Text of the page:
Thank you for inviting me back to this very meaningful conference organised by the SMU and SPD. This is an excellent platform for students, educators, employers and professionals working with persons with disabilities, to come together to explore how we can all contribute towards an inclusive society that embraces individuals with special needs.
One important pillar of society is, of course, education. At the Minister of Education, we are committed to strengthening support for students with special education needs at every stage of their learning journey – in our mainstream schools, special education schools, and institutions of higher learning – to provide them more opportunities to realise their full potential.
Last year the MOE announced greater support for students with special needs in the Higher Education sector. Every publicly-funded university, polytechnic and ITE College set up a Disability Support Office, or DSO. The DSOs provide holistic support for students with special educational needs, such as making access arrangements and coordinating staff training on special needs support in the classroom. We also introduced the Special Education Needs Fund for eligible tertiary students with physical and sensory impairments to purchase assistive technology devices and support services that enable them to learn better in class.
However, the support and accommodation extended to students with disabilities cannot stop at the institutions of higher learning. The transition from school to the workforce is an important phase in life, and perhaps one of the most daunting for anyone. Our students and graduates with disabilities need strong support when they progress to the workplace – support from employers; support from their colleagues; support from their former schools; and also support from society as a whole. In this regard, I am heartened by the close collaboration between SMU and SPD to help graduating students with SEN find their footing as they enter the workforce. For instance, officers in the DSO provide career guidance to these students, and SPD complements those efforts through job coaching and support when students graduate and move into a working environment.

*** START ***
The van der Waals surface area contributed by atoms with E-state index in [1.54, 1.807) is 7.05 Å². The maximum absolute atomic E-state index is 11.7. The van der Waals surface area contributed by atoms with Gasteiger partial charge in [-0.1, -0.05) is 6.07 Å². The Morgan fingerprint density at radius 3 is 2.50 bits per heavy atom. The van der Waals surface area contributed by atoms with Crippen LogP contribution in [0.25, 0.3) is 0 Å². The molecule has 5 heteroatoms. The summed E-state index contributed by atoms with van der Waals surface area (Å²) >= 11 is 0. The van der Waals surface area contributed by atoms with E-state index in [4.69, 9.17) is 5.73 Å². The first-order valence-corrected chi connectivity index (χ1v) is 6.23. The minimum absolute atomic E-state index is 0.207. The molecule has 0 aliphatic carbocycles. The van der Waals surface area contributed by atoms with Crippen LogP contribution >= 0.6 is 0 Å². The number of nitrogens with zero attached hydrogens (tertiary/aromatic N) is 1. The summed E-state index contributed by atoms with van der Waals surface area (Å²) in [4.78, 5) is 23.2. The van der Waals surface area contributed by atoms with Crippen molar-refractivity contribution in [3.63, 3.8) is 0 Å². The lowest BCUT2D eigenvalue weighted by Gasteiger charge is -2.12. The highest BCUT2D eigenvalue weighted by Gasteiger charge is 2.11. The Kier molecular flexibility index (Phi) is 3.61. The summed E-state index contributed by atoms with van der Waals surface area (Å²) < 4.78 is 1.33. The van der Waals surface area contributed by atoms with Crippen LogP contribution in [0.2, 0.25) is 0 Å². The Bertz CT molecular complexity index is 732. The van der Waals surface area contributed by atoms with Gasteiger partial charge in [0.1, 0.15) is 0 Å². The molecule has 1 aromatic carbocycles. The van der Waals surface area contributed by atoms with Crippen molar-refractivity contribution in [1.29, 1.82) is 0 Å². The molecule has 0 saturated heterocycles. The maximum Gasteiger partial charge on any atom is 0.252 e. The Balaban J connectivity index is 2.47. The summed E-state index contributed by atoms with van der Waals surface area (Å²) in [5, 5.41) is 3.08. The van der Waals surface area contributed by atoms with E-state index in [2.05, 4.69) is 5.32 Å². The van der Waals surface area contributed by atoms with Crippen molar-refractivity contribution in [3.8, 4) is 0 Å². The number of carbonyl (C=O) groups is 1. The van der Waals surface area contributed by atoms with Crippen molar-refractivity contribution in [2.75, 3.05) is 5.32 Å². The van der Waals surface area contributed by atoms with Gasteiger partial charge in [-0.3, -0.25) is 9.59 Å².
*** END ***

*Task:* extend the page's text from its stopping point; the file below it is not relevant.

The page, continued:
Another positive outcome of the partnership between SMU and SPD is today’s conference, “Education for Inclusive Workspaces”. SMU and SPD have invited a diverse range of panel speakers, ranging from a specialist in higher education and disabilities; an educator who did not let his disability stop him from building his career; a recent graduate who now champions disability awareness at the workplace; and the CEO of a company that prioritises diversity and inclusiveness. These speakers bring a wide range of expertise and experience in supporting students with special education needs’ transition into employment, and I am sure we will all be enriched by their sharing.
As we strive towards being a more caring, more compassionate and more inclusive society, I look forward to see more of such collaboration among Government agencies, educational institutions, employers and voluntary welfare organisations, to make learning and employment more accessible to all.
I would like to once again congratulate and thank SMU and SPD for putting this conference together, and I hope that this collaboration will inspire many others.
I wish you all a fruitful conference this afternoon. Thank you.